The Guardian / March 15, 2020
Israel’s attorney general, Avichai Mandelblit, indicted Netanyahu in November. It was the first time a sitting Israeli prime minister has been charged with a crime.
The 70-year-old leader, the longest-serving in the small country’s history, could face more than a decade in prison if convicted. He faces three separate inquiries, including charges of bribery, fraud and breach of trust.
The first case, known as case 1,000, involves allegations of receiving gifts such as cigars, champagne and jewellery, from billionaires, including the Hollywood businessman Arnon Milchan and Australian casino operator James Packer, allegedly in exchange for favours. Milchan and Packer are not facing any charges.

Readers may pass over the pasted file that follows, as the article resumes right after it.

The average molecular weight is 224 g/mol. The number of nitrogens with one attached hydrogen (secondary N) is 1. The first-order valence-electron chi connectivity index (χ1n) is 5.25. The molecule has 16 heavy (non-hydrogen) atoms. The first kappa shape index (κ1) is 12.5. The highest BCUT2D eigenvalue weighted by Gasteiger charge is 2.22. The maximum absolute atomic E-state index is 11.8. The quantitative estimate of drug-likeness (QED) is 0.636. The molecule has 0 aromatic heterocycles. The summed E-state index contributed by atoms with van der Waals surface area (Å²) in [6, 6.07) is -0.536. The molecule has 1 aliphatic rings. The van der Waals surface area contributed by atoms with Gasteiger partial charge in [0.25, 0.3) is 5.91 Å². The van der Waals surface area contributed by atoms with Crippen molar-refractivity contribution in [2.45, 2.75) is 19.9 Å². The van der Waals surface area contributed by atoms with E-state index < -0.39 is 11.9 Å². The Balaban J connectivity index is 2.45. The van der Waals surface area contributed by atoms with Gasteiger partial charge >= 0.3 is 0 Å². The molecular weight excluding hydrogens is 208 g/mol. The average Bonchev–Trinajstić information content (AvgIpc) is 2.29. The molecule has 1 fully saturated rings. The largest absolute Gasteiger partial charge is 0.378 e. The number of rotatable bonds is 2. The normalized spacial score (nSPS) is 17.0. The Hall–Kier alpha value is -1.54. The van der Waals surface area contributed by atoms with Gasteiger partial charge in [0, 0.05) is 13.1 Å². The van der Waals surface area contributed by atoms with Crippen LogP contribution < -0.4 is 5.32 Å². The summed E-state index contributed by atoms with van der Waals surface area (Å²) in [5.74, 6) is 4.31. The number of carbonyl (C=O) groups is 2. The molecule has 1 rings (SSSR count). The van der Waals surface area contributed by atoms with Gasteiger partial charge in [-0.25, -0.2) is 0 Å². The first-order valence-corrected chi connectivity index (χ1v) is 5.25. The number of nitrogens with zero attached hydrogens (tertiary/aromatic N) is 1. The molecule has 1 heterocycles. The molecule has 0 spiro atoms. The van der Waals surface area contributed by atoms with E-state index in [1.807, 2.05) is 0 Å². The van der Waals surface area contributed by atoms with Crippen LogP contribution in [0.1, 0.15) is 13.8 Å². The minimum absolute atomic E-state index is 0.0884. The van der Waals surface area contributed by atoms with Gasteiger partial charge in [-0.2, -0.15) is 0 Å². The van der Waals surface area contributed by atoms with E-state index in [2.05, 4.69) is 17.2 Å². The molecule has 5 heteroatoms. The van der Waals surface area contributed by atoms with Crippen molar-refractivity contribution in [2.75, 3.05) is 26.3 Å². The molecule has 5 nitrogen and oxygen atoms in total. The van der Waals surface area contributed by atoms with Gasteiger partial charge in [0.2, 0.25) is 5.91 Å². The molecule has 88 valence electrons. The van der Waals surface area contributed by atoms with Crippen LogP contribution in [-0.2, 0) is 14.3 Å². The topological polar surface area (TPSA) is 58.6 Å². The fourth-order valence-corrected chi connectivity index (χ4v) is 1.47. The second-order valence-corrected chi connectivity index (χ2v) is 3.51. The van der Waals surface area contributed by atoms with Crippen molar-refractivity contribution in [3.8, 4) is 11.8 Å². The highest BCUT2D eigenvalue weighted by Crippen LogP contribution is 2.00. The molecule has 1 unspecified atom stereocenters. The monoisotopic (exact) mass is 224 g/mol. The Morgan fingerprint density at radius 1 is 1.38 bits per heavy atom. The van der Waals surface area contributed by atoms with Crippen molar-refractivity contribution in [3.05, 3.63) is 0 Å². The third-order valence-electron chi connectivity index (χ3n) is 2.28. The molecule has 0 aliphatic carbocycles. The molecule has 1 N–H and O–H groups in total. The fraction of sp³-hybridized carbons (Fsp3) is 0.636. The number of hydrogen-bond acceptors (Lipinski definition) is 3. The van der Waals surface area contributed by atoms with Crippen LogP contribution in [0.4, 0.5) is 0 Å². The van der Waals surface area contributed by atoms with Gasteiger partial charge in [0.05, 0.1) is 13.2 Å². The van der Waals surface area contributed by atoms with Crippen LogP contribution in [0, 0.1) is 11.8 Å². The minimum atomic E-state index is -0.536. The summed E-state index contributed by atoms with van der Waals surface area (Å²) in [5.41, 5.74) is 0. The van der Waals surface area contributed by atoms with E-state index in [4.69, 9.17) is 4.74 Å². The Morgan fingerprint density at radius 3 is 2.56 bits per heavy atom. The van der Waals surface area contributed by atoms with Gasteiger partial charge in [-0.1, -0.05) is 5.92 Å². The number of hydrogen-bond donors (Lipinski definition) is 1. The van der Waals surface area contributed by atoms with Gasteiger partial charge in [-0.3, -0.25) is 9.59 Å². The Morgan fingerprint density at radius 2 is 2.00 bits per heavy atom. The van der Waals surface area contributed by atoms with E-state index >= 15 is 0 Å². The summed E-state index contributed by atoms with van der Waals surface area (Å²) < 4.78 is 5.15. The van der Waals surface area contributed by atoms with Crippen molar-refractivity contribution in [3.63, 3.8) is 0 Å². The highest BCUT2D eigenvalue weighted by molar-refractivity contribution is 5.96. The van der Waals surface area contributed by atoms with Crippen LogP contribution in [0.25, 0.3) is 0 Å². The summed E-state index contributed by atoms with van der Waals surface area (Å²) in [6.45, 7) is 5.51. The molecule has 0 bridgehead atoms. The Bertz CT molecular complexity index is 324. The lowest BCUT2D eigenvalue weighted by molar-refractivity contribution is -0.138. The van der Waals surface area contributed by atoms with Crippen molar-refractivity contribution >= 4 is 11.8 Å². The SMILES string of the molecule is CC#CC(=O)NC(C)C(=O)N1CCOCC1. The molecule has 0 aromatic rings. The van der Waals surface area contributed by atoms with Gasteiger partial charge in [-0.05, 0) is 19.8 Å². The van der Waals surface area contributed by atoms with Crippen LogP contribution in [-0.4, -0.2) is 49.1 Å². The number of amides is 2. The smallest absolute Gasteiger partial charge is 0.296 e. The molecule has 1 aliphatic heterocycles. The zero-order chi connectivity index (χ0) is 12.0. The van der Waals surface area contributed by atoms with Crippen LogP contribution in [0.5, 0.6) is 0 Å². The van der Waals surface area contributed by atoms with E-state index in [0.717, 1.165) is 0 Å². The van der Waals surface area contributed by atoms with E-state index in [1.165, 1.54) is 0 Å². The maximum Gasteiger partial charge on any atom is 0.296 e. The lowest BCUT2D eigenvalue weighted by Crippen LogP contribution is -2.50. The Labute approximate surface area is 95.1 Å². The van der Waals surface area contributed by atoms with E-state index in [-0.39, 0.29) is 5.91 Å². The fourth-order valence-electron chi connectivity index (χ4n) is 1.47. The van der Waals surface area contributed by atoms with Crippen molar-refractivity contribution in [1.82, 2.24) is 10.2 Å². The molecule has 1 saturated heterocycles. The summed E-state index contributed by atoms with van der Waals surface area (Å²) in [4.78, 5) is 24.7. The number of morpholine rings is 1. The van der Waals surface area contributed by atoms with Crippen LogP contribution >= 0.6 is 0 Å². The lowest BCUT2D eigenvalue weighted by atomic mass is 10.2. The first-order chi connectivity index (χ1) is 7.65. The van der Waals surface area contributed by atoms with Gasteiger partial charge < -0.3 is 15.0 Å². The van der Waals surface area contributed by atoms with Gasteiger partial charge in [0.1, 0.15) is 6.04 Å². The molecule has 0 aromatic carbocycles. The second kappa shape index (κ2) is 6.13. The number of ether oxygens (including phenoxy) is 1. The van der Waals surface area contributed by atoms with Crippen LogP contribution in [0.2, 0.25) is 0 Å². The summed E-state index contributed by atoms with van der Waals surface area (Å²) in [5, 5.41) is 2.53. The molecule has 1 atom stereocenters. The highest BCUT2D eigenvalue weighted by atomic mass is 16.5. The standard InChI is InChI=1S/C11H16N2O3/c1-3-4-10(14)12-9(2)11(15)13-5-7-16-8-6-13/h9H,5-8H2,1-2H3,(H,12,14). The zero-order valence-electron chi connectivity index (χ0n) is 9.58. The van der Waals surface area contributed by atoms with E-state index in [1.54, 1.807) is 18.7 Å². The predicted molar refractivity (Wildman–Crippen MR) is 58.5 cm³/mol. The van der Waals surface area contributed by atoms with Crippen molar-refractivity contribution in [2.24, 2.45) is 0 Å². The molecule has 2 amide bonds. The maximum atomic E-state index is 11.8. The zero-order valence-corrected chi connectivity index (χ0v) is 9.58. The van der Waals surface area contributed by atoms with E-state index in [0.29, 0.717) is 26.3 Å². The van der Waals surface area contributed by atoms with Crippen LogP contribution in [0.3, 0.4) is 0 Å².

In the third and most serious case, case 4,000, the prime minister is accused of offering incentives worth close to £200m to the Israeli telecoms provider Bezeq in exchange for positive stories on an online news website it owns.
How has he responded?
Netanyahu has repeatedly denied any wrongdoing, alleging he is the victim of a politically-motivated witch-hunt.
Is that it for his legal woes?
No. There was also a separate case not involving Netanyahu, but his wife, Sara, who was convicted in June of illegally misusing thousands of pounds of public funds for lavish meals, despite having an in-house cook provided by the state.